An international team of researchers has found a new way to create 1-D heterostructures—by nesting nanotubes. In their paper published in the journal Science, the group describes how they nested the nanotubes and the shapes they were able to create. Yury Gogotsi and Boris Yakobson with Drexel University and Rice University have published a Perspective piece on the work done by the team in the same journal issue.
In prior research efforts, scientists have developed methods for assembling heterostructures with crystalline two-dimensional materials such as graphene—generally by creating films and then putting them together, or by growing them in layers. In this new effort, the researchers have taken such work a step further by creating one-dimensional analogs of the same types of heterostructures.
The heterostructures created by the researchers were made by adding boron nitride or molybdenum disulfide shells onto single-walled carbon nanotubes using chemical vapor deposition—but the team improved on earlier attempts to do the same by creating outer shells that were seamless and in the shape of a cylinder. They also showed that the layers could be alternated to produce multiple cylinders of different sizes—one inside the other—held together by van der Waals forces. Gogotsi and Yakobson suggest the technique developed by the team is likely to open up a whole new class of 1-D heterostructures, noting that a wide variety of transition metals could be used to create different types of heterostructures. They even suggest such heterostructures could lead to the development of nanodevices or even nanomachines.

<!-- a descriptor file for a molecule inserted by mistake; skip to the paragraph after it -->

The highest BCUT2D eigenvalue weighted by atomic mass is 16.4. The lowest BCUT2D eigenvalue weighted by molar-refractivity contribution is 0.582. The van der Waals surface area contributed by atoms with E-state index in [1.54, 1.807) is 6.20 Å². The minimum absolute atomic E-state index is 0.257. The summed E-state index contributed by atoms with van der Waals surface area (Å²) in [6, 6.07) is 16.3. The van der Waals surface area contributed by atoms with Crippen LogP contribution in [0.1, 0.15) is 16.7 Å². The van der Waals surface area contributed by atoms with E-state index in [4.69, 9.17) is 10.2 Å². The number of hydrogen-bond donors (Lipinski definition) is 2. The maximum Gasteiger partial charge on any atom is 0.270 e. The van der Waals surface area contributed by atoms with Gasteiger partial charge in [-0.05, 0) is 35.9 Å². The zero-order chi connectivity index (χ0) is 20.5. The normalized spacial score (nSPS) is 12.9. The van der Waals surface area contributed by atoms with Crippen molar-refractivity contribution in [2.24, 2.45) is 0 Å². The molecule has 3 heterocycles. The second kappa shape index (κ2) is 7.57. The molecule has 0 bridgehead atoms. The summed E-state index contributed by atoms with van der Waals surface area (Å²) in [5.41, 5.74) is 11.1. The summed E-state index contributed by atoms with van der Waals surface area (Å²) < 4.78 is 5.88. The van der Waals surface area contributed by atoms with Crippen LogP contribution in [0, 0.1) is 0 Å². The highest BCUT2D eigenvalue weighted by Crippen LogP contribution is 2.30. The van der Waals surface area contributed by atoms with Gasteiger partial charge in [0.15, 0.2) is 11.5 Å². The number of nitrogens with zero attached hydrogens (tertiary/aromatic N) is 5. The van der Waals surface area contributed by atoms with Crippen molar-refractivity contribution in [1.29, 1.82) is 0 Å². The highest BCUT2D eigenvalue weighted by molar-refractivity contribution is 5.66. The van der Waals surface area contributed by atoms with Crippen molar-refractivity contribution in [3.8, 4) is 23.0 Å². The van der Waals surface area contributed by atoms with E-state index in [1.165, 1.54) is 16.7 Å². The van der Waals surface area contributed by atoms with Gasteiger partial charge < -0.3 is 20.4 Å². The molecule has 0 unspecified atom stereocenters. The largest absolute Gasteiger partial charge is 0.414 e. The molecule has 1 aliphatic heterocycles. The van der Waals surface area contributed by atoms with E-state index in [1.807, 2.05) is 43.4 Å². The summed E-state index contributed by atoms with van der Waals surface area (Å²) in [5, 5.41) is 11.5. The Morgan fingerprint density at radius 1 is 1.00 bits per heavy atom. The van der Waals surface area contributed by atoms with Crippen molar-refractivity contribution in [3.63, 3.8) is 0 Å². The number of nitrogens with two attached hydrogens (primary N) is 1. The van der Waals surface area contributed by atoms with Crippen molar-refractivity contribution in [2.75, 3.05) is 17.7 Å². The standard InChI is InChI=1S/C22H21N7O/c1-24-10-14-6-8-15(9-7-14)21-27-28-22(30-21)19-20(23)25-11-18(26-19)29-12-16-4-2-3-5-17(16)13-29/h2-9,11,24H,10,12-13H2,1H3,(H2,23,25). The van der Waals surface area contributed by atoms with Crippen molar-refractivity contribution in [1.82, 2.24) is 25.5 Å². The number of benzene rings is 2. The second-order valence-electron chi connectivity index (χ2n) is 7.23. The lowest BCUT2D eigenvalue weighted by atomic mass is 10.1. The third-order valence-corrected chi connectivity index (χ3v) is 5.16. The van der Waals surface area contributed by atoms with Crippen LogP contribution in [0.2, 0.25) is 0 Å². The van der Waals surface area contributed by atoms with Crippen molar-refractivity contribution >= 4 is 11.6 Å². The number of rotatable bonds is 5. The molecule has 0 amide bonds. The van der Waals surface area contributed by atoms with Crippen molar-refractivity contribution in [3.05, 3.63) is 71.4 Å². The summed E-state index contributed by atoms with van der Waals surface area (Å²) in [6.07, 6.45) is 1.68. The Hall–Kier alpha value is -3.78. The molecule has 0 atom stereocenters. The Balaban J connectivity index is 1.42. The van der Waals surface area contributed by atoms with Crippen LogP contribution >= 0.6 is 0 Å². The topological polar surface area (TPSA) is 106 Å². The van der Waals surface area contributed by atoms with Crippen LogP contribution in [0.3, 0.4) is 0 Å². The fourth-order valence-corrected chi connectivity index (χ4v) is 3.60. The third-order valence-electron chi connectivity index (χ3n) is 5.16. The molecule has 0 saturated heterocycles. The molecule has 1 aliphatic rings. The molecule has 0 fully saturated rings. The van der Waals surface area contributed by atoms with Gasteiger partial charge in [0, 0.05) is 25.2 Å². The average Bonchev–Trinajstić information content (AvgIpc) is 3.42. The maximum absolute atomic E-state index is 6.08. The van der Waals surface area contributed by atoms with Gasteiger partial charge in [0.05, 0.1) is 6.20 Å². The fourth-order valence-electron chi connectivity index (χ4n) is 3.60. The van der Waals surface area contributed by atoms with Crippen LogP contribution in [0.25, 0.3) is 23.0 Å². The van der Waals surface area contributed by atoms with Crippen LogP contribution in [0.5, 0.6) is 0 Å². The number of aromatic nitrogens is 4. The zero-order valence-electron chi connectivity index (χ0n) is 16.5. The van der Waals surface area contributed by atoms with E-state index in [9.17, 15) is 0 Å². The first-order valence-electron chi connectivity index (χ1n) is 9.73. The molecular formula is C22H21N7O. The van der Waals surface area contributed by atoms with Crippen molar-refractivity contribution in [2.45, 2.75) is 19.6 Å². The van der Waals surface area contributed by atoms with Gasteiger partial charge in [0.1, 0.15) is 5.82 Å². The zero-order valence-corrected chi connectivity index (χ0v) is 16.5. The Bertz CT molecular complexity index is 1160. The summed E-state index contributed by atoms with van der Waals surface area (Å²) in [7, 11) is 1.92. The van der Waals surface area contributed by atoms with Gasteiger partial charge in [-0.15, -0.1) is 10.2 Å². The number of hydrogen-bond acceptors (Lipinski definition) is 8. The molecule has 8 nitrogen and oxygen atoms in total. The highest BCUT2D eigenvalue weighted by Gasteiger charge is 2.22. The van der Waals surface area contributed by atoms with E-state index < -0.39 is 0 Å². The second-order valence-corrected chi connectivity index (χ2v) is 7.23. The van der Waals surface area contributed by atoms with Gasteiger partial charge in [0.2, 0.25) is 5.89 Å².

By using surface-to-surface templating, the researchers demonstrated 1-D tubular crystal growth without the use of a catalyst, an idea that could be applied to 2-D applications, as well, opening up new venues of research. Gogotsi and Yakobson also point out that the use of curvature introduces strain energy to the atoms as they are added—a factor that reduces growth on nanometer-thin tubes. Another positive characteristic of the tubes is that nesting allows for improving oxidation and chemical resistance—and because all of the materials used to create the heterostructures have long been used as solid lubricants, nested 1-D heterostructures might be used to create products with superlubricity.